Ah, apologies because I hadn't gotten to those sections yet when I made my comment. I don't know if it's necessarily an issue of PLEX not caring, but I assume that migrating to a new version of FFMPEG isn't a simple task (I read a post from an employee saying that they use a custom version). So, if I had to guess (note: I have no affiliation with PLEX; I just read the forums sometimes), I assume that they want to wait until there's a more pressing reason to upgrade the codec.

    Although, I hope they upgrade it soon, because I've found some annoying crash-to-desktop issues with stylized subtitles in the Windows version of PLEX Home Theater. In one instance, not even Media Player Classic: Home Cinema could handle it, but in the other, it played fine.
    Reply
  • imaheadcase - Tuesday, May 20, 2014 - link

    "Network throughput can't be it (I get 900Mbps over my home network moving files between PCs)."

    Right..I ditched my WHS and never looked back. Nothing it offered can't really be done with these. Unless you got some weird custom software you like to run.
    Reply
  • imaheadcase - Tuesday, May 20, 2014 - link

    "Network throughput can't be it (I get 900Mbps over my home network moving files between PCs)."

    That means nothing when you are limited to hardrive speed fyi. You can have a Fiber link between PCs and still limited to slow HD on server.
    Reply
  • wicketr - Tuesday, May 20, 2014 - link

    You spent time building your rig, right? How much do you value your time? $50/hr? $100/hr? I'm guessing between assembling your rig and configuring it the way you want, you probably spent 5+ hrs. If your time is worth anything of significance, then the cost of your set up far exceeds the cost of a NAS.

    Additionally, all the features of the mobile app ecosystem are non-existent for a home setup.

    A NAS is simply for people that want a easy data storage device that requires little/no time to setup, and offers a multitude of features for access to that data. It's NOT meant as a full blown server. It's a NAS. Even medium/large companies use them for those benefits of simplicity.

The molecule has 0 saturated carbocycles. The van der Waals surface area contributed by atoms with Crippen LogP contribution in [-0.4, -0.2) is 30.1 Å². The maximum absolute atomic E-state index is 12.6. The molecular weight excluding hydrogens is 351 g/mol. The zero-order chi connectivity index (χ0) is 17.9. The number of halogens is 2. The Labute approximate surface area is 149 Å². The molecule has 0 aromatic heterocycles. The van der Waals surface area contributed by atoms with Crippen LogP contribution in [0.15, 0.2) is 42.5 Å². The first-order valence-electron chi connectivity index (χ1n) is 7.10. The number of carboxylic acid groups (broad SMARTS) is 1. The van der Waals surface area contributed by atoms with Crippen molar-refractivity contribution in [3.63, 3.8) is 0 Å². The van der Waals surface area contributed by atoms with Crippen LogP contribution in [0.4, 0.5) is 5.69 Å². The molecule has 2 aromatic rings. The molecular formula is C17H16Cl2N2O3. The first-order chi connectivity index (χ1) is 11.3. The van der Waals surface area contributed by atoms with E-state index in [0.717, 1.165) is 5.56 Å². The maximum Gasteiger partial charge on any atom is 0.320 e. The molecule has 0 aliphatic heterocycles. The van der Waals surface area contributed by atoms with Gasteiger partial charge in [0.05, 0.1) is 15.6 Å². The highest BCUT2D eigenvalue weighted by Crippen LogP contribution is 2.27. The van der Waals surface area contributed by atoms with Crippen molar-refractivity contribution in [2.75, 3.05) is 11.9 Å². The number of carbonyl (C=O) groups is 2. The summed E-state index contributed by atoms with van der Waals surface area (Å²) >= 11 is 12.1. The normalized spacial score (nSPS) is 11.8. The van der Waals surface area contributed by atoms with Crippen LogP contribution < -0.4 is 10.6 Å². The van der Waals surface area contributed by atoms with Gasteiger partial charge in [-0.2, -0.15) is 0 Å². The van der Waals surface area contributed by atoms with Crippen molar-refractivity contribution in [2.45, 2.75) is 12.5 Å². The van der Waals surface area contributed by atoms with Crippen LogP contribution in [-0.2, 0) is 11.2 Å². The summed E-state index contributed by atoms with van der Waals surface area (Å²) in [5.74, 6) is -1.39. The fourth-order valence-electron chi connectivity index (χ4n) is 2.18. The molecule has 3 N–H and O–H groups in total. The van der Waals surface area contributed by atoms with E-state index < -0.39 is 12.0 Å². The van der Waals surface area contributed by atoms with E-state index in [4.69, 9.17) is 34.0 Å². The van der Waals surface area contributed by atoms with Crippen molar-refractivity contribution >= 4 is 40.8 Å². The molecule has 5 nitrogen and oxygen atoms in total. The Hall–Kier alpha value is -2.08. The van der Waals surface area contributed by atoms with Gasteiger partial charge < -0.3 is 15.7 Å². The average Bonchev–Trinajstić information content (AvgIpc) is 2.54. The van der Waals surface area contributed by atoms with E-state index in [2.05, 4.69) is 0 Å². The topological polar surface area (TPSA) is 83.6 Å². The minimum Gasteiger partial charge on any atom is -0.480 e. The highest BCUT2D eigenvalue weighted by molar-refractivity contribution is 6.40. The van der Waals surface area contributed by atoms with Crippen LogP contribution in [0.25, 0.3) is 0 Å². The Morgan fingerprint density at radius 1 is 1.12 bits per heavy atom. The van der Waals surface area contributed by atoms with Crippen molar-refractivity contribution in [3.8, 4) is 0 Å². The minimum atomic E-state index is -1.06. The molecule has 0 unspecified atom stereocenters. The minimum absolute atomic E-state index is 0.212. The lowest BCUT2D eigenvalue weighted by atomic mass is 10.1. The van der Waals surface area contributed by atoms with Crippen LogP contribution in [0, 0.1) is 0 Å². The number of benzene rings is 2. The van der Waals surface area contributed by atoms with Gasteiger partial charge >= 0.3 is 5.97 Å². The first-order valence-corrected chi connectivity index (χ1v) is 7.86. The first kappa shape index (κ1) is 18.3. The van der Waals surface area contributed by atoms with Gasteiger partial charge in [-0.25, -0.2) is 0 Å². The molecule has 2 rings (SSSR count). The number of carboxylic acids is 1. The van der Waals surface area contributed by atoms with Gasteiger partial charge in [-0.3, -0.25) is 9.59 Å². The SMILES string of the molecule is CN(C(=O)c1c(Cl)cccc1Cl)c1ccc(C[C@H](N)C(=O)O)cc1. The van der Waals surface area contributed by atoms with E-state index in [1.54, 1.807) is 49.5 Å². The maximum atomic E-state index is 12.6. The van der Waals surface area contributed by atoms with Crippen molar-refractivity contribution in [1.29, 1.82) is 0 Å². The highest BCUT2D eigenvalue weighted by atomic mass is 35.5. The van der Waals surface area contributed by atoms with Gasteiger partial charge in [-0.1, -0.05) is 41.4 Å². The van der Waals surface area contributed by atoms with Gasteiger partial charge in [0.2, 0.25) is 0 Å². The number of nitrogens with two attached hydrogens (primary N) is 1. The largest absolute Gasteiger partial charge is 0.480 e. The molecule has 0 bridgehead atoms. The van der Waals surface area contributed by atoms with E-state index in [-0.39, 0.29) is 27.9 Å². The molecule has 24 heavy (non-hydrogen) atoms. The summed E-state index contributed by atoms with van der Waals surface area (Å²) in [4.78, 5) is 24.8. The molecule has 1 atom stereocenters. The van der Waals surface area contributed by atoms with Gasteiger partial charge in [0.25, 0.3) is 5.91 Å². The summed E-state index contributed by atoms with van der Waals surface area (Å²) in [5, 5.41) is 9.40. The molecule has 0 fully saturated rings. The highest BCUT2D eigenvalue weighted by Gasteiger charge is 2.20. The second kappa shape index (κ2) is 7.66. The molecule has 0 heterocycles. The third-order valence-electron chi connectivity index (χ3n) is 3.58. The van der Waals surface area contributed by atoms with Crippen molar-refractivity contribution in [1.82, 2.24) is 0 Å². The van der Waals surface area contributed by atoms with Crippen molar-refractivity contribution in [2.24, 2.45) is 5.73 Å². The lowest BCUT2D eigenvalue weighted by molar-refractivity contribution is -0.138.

Reply
  • bsd228 - Tuesday, May 20, 2014 - link

    bzontins - people are paying for a smaller, lower power, turn key solution. You can get close to the size with the HP Microserver, though until the Gen 8 the cpu performance was not much better than the athlons but with much higher power draws. Until sandy bridge, general purpose cpus were too power hungry. The use of HW acceleration for transcoding is a pretty nice feature of this model, and if that continues, could turn the tide.

    turn key is worth a lot to many people, either because they don't know how to do it themselves, or because they don't want to. As the number of apps increased for these boxes, the need for running solaris or linux is somewhat diminished.
    Reply
  • easp - Thursday, May 22, 2014 - link

    I hear ya. I like the theory of trading money to save myself time, except for stuff like this, I always end up doing it myself. I've even purchased cheap two drive NASs (ZyXel NSA 320) and then gone to the trouble of running debian on them.

    I just bought a mini-ITX Kabini board to build a new, faster NAS. I wish their were better options on compact 2 & 4 drive cases and low power PSUs. I prefer having two devices in different parts of the house, with one backing up the other, and I don't want to stuff a big video card in it, so the bigger cases are overkill.
    Reply
  • richricard - Tuesday, June 17, 2014 - link

    I'm a bit late to the party here but I'll stick my nose in anyway. I've spent many years building countless machines of all shapes and sizes, I'm a programmer by trade, and I'd even go so far as to say I enjoy working with complex networks. But you couldn't pay me the world to change my Synology for any other NAS. Certainly the open source stuff I've looked at pales in comparison to the DSM.

    If the hardware specs are all you're weighing up then you're missing the point. Fully 50% of what your spending your money on when you buy a Synology is the OS and the apps that come with it. It's just incredible. You really just have to sit down and use one to see how simple, fully featured, and stable they are.